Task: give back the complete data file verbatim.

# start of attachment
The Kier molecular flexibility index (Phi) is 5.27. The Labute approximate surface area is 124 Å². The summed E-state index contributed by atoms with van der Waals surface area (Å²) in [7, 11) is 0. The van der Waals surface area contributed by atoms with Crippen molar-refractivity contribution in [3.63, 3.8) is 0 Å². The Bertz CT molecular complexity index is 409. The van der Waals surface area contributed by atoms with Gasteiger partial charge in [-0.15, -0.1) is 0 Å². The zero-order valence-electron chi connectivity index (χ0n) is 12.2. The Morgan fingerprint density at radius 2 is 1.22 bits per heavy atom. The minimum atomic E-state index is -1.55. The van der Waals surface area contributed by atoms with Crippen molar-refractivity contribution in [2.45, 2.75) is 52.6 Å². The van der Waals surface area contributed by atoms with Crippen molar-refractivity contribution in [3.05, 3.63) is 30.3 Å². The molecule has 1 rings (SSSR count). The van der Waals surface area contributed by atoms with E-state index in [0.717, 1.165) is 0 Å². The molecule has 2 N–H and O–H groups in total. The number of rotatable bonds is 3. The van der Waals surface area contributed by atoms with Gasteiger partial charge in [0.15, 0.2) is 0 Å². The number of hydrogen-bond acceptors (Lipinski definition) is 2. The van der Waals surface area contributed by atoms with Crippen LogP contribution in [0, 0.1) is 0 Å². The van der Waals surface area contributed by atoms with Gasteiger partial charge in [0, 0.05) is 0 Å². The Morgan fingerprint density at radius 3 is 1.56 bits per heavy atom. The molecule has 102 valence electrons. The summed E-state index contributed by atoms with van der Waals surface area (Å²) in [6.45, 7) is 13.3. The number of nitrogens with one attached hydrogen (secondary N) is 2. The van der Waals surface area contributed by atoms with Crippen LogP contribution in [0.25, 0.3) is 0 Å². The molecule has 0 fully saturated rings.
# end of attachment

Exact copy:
The Kier molecular flexibility index (Phi) is 5.27. The Labute approximate surface area is 124 Å². The summed E-state index contributed by atoms with van der Waals surface area (Å²) in [7, 11) is 0. The van der Waals surface area contributed by atoms with Crippen molar-refractivity contribution in [3.63, 3.8) is 0 Å². The Bertz CT molecular complexity index is 409. The van der Waals surface area contributed by atoms with Gasteiger partial charge in [-0.15, -0.1) is 0 Å². The zero-order valence-electron chi connectivity index (χ0n) is 12.2. The Morgan fingerprint density at radius 2 is 1.22 bits per heavy atom. The minimum atomic E-state index is -1.55. The van der Waals surface area contributed by atoms with Crippen molar-refractivity contribution in [2.45, 2.75) is 52.6 Å². The van der Waals surface area contributed by atoms with Crippen molar-refractivity contribution in [3.05, 3.63) is 30.3 Å². The molecule has 1 rings (SSSR count). The van der Waals surface area contributed by atoms with E-state index in [0.717, 1.165) is 0 Å². The molecule has 2 N–H and O–H groups in total. The number of rotatable bonds is 3. The van der Waals surface area contributed by atoms with Gasteiger partial charge in [0.15, 0.2) is 0 Å². The number of hydrogen-bond acceptors (Lipinski definition) is 2. The van der Waals surface area contributed by atoms with Crippen LogP contribution in [0, 0.1) is 0 Å². The van der Waals surface area contributed by atoms with Gasteiger partial charge in [0, 0.05) is 0 Å². The Morgan fingerprint density at radius 3 is 1.56 bits per heavy atom. The molecule has 102 valence electrons. The summed E-state index contributed by atoms with van der Waals surface area (Å²) in [6.45, 7) is 13.3. The number of nitrogens with one attached hydrogen (secondary N) is 2. The van der Waals surface area contributed by atoms with Crippen LogP contribution in [0.25, 0.3) is 0 Å². The molecule has 0 fully saturated rings.